Friday Fictioneers for June 10th 2022

Today the marvelous maven of Friday Fictioneers tempted us with a majestic photo of scenic waterfalls by David Stewart. What one-hundred-word (or fewer) story does it inspire you to tell us?

Click the pic to swim on over to Rochelle’s purple blog for the rules and to sign up for future email notices.

PHOTO PROMPT © David Stewart

Genre: Romantic Fiction
Title: The Big White Lie
Words: 100


My fiancé and I hiked into the forest and up to the beautiful, dramatic waterfall scene.

She said, “Look how beautiful, Bill—proof that God exists.”

I took a deep breath. “Yes, Babe. It’s a wonderful gift of nature. No poem would be enough. Thanks for bringing me here.”

“Bill, I’m not sure about us marrying.”

“Why? Because I’m atheist? You want me to lie?”

She said, “Yes. Or at least don’t tell anyone. It’s embarrassing.”

I kissed her cheek. “I’ll think it over, Love.”

She looked puzzled. We left.

Her parents still think I’m a dad-burn heathen Yankee Catholic.


Look both ways as you decide what is most important and to whom.
Mind the gaps around the falls and in concerns of the heart.

Click this couple to dive into other micro-fiction stories.

47 thoughts on “Friday Fictioneers for June 10th 2022

  1. My first reaction was, how could he think he could live with God turning up in every conversation like Banquo’s ghost? Then I remembered how I was reticent to throw myself into life with a boy who didn’t believe in marriage. As a still hedging my bets Catholic, I wanted a church wedding. I was young and foolish. We ended up with a family before we officially tied the knot in a civil ceremony, to make life easier on the bureaucratic side. Anything’s possible in love (and war).

    Liked by 2 people

  2. Yeah, I’m not sure this relationship is going to be the healthiest for either of them. She seems convinced she will convert him and he doesn’t sound like that’s happening.

    Liked by 2 people

  3. Well, now, I have questions. Is being a dadburn Catholic Yankee any worse than being an atheist? Which is the worst part–Yankee or Catholic? Could he be a Catholic atheist, or would that be even more dadburned? Maybe just an atheist Yankee? Dadburn, now I’m all confused 🙂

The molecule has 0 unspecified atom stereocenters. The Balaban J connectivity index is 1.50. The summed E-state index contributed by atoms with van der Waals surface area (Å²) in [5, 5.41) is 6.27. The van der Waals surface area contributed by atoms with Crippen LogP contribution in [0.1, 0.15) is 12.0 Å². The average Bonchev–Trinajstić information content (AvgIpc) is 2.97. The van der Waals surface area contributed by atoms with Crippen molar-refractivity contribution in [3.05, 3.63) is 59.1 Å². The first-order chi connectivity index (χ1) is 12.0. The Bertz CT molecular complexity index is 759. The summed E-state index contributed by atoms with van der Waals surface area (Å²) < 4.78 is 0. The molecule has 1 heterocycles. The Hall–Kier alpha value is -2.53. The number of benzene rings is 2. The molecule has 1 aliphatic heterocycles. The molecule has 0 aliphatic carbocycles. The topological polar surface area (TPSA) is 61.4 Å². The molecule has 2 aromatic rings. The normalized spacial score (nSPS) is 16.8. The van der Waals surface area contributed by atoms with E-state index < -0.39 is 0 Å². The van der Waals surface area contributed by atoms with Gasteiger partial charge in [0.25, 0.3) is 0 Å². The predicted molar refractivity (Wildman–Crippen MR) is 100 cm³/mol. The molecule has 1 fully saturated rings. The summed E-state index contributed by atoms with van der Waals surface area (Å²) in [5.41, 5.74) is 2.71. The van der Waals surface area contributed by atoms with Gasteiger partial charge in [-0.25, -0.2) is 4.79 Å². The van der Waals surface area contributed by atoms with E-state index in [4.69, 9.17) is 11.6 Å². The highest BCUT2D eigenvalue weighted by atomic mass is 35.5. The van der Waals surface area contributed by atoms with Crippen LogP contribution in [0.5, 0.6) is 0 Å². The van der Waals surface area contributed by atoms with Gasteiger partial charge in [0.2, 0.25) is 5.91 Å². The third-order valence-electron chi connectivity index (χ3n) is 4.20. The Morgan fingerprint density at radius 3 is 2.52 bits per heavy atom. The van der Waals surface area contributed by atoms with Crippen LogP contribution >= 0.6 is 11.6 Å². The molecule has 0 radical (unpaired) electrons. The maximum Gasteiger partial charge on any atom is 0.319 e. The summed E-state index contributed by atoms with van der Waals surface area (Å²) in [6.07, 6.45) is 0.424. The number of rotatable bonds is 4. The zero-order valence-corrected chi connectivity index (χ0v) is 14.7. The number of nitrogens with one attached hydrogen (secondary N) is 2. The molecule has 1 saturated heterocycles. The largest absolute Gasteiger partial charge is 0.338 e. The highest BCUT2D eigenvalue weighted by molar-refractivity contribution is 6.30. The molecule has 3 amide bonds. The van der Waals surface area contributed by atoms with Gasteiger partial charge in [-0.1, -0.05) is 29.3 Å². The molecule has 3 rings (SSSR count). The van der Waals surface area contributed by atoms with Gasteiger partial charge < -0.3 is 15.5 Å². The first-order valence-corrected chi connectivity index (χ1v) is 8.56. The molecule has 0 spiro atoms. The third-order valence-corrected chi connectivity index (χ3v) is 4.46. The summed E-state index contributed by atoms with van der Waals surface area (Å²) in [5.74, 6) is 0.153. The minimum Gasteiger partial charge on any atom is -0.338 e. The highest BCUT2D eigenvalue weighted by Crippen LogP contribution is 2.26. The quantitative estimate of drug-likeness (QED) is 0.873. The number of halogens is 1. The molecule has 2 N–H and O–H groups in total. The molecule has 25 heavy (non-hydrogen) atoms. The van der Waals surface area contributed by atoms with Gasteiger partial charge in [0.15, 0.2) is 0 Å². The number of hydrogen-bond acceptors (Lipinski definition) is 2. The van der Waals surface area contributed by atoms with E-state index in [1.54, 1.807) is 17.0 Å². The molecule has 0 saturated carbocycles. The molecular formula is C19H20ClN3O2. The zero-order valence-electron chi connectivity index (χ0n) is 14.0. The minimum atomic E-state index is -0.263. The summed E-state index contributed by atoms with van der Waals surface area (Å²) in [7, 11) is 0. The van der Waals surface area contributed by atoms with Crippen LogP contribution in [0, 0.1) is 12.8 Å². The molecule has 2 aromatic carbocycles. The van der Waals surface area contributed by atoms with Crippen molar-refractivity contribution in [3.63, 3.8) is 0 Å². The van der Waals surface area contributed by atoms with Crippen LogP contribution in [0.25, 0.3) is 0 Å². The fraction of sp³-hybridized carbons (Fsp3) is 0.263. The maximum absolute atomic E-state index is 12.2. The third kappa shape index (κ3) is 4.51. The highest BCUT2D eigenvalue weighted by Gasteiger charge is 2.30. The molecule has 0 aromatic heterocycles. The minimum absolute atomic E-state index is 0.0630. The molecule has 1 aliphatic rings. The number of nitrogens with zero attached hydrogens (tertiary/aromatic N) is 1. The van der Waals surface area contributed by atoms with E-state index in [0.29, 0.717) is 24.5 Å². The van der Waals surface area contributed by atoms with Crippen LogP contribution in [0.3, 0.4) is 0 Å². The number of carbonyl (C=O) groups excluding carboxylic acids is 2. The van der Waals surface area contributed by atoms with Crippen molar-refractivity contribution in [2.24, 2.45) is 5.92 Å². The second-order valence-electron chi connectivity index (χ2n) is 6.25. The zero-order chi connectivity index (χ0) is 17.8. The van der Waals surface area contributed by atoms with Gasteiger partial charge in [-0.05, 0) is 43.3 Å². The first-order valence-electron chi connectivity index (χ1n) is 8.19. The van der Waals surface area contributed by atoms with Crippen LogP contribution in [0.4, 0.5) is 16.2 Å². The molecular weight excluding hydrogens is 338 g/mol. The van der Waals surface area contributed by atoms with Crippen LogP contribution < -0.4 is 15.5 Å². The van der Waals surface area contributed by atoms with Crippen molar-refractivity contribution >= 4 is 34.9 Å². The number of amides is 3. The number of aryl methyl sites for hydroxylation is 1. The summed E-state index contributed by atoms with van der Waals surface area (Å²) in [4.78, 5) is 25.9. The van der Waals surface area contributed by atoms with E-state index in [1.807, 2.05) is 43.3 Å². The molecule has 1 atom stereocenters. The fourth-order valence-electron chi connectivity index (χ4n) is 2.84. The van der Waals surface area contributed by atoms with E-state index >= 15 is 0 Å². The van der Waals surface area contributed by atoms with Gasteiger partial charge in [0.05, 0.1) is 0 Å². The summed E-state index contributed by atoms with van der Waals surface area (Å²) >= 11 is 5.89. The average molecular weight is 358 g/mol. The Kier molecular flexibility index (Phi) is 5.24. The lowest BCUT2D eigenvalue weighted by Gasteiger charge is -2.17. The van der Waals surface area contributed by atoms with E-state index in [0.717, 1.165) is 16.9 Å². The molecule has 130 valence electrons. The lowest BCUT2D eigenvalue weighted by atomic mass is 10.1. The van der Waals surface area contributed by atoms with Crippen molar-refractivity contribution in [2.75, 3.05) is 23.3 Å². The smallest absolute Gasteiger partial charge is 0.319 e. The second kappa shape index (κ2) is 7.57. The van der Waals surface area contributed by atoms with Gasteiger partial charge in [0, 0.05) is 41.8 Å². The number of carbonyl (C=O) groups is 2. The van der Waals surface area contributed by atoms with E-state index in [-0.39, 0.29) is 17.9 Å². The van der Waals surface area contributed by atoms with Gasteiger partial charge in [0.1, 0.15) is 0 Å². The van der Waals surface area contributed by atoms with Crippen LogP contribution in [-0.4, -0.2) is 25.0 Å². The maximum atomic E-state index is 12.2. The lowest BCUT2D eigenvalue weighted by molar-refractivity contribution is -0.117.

Liked by 3 people

    1. I have answers:
      1. In the minds of some, they are equal.
      2. See # 1.
      3. If there can be atheist Jews, there must be atheist Catholics.
      4. It’s damnyankee (one word) either way, but they don’t like to say damn. 🙂

      No confusion necessary. They married and lived happy for the rest of their days.

      Liked by 2 people

  4. If your parents are successful in passing you off to the world, you should have the ability to make your own decisions. Parents need to be wise enough to take a step back once their kids are grown. Some have to learn it the hard way. I wish this couple good luck and many blessed years together.

    Liked by 2 people

  5. Sounds like they got it all sorted out in the end, and that’s good. I like how you used the waterfall to jump off (sorry) into this. I love the name her parents have for him. So funny.

    Liked by 2 people

  6. That was very thought provoking. Is an act of omission the same as a lie? How far would I be able to take the facade? Anyway, it all seems to have worked out, but I think this might be singing around in my head today.

    Liked by 2 people

  7. Dear Bill,

    I’ll sidestep the religious discussion and say nicely written story. Based on fact?



    PS I’m even later than usual, thanks to COVID. 😦 I’m starting to feel human again.

    Liked by 2 people

    1. Oh no, Rochelle,

      I’m so sorry to learn this COVID news. First Dale, now you. Glad you’re in recovery.

      Sidesteps of religious discussions are fine. Several FF participants are very religious.

      And thank you for the compliment. But you also asked…

      The story is based on many facts. Some are my experiences, some are the lives of others, and some are from stories of familial disruption and estrangement due to religion/who marries whom.

      I could have used any number of religions where marriage outside the clan is frowned upon, but I avoided any specifics by using her generic and him atheist.

      I am atheist and my other blog is all about that (and some really old posts on this one).



      Liked by 2 people

      1. I’ll admit, I am a religious person, but don’t care to argue. There are times and places. As for me I’m a Jew who married a Gentile. That caused some uproar in my family, believe me. As you can see, we weathered the differences and proved we could make our marriage work. 😉 Thank you for the well wishes.



        Liked by 2 people

      2. I used to go to a Catholic Church. We had a couple of friends, she was Catholic and he was a life long Jew. They were fun to watch.
        She wore a small necklace with a Star of David into which a small cross was set. He went to Mass and to many religions education classes (many of which I taught) and would participate, but never did things or said prayers with which he did not agree. Nice people, I liked them both. His humor was awesome. I never asked much about how all that happened. 🙂

        Liked by 2 people

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